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Current Affairs in Short: 10 January 2019

The Supreme Court of India has fixed the hearing in the Ram Janmabhoomi-Babri Masjid land title dispute case for January 29, 2019. The Constitution Bench hearing the case is to be reconstituted after Justice UU Lalit recused himself from the case.

Jan 10, 2019 17:11 IST
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Current Affairs in Short: 10 January 2019

Supreme Court fixes hearing in Ram Mandir-Babri Masjid land dispute case for January 29

• The Supreme Court of India on January 10, 2019 fixed the hearing in the Ram Janmabhoomi-Babri Masjid land title dispute case for January 29, 2019.
• The Constitution Bench hearing the case is to be reconstituted after Justice UU Lalit recused himself from the case, following question on his inclusion in the five judge bench.
• Senior advocate Rajeev Dhavan, appearing for a Muslim party, told the bench headed by Chief Justice Ranjan Gogoi that Justice Lalit appeared in the case of former Uttar Pradesh chief minister Kalyan Singh in 1994, who is known for his role in the Babri Masjid demolition. .
• Though Dhavan said he was not seeking Justice Lalit's recusal, the judge opted out of the hearing in the matter. Other members of the bench comprised Chief Justice Ranjan Gogoi and Justices SA Bobde, NV Ramana, and DY Chandrachud.
• The CJI said, in view of the facts and circumstances of the matter and the voluminous records pertaining to it, this was a fit case for constituting a five-judge bench.

GST exemption limit for MSMEs doubled

• In a major relief to micro, small and medium enterprises (MSMEs), the GST Council chaired by finance minister Arun Jaitley on January 10, 2019 doubled the GST exemption limit for companies in the sector to those with an annual turnover of Rs 40 lakh from the current Rs 20 lakh. For North East and hilly states, the limit has been increased to Rs 20 lakh from Rs 10 lakh.
• The move to raise the threshold for GST registration is significant considering that small businesses have been hit by the government’s move to demonetise high-value currency notes in November 2016, business disruption in the early days of GST implementation and a credit squeeze in recent months.
• Bringing about major changes in the composition scheme, the current turnover limit was increased to Rs 1.5 crore from Rs 1 crore.
• Service providers with a turnover of up to Rs 50 lakh can now avail the composition scheme as well at a rate of 6 per cent. Those who avail the scheme will have to file tax on a quarterly basis, though returns can be filed annually.
• The Council also allowed Kerala to levy a calamity cess of 1 per cent on intra-state sales for a maximum period of two years.

Saudi Arabia to cut its oil exports in January by 10 per cent

• OPEC kingpin Saudi Arabia announced on January 10, 2019 that it has decided to slash its oil exports in January by 10 per cent in comparison to November.
• Saudi energy minister Khalid al-Falih said the kingdom, the world's top crude supplier, would cut its exports to 7.2 million barrels per day (bpd) in January, down from 8.0 million bpd in November. He also announced a further 100,000 bpd cut in February.
• In a press conference held in Riyadh, the energy ministry also announced that the kingdom's vast oil reserves are even bigger than previously thought. The ministry said that proven oil reserves stood at 263.2 billion barrels at the end of 2018, up from the figure of 261 billion barrels that has been used for almost three decades.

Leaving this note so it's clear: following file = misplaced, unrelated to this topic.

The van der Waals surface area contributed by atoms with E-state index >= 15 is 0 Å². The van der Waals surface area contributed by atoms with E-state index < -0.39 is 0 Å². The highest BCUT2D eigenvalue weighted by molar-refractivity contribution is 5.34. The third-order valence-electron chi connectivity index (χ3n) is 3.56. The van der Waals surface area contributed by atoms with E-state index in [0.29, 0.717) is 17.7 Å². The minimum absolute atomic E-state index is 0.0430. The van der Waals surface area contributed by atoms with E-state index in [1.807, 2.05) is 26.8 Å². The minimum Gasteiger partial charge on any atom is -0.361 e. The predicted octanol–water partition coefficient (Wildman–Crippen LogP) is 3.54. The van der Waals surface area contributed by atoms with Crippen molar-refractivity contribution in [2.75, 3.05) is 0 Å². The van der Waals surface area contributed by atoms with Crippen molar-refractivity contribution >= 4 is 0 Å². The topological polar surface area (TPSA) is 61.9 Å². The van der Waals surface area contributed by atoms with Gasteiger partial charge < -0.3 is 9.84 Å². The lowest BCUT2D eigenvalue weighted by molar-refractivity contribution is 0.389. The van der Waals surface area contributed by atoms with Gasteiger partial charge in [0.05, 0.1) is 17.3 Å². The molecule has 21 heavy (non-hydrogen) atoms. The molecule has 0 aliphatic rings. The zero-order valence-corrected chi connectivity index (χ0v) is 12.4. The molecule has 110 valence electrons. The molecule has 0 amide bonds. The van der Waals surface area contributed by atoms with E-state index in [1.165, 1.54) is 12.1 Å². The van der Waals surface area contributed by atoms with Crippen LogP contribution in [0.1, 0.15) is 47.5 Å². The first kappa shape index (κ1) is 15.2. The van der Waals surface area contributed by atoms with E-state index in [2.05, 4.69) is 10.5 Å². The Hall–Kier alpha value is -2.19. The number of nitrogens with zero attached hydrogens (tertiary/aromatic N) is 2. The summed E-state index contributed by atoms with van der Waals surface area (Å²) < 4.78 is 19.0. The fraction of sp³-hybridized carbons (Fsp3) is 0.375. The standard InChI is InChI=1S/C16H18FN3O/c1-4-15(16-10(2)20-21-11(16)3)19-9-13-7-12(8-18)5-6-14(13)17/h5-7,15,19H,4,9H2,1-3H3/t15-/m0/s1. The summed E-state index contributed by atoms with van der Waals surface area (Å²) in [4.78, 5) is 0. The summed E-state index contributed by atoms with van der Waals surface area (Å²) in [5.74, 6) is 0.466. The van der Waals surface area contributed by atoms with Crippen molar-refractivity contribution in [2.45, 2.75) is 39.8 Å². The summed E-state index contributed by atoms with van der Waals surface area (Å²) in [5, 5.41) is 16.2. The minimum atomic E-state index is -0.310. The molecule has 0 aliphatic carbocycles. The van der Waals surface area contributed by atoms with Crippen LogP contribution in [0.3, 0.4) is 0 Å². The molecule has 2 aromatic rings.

• OPEC and its allies had decided last month to cut their overall output by 1.2 million bpd starting in January, to boost prices hit by a supply glut and fears demand could plummet.

ICC offers amnesty for Sri Lankan cricketers to report match-fixing approaches

• The International Cricket Council (ICC) announced on January 10, 2019 that it would be giving a 15-day amnesty to participants who have previously failed to report any information concerning corrupt conduct in Sri Lankan cricket.
• The amnesty, which will run from 16-31 January, will apply to all participants under both the ICC and Sri Lankan Cricket Anti-Corruption codes.
• Under these codes, both domestic and international participants are obliged to report, without delay, full details of any approaches, incident or information that they receive to engage in corrupt conduct. Failure to do so is a serious offence and can result in a ban from cricket of up to five years.
• This is the first time the ICC has held an amnesty to face very specific challenges in Sri Lanka.

Spain: Right wing coalition is set to rule Andalusia

• In Spain, a right wing coalition is set to rule country's most populous region, Andalusia. The conservative Popular Party will rule the region along with the centre-right Citizens Party.
• Vox, an anti-immigrant party which won seats in Andalusia last year, will not be part of the new government, but has agreed to support the coalition. This ends 37 years of Socialist rule in Andalusia.
• Andalusia is the main arrival point in Spain for migrants crossing the Mediterranean. The Popular Party and Citizens Party advocate implementing existing laws on immigration. However, they do not support mass deportations, as advocated earlier by Vox.

Congo Presidential Elections: Opposition leader Felix Tshisekedi wins

• In Congo, the electoral commission announced on January 10, 2019 that opposition leader Felix Tshisekedi has won the long-delayed presidential elections with 38.57 percent of more than 18 million ballots cast.
• Martin Fayulu, another opposition candidate, has rejected the outcome of the December 30 poll, calling it an electoral coup.
• If Tshisekedi’s victory is confirmed by the constitutional court, Democratic Republic of Congo will see its first peaceful democratic transfer of power since it gained independence from Belgium in 1960.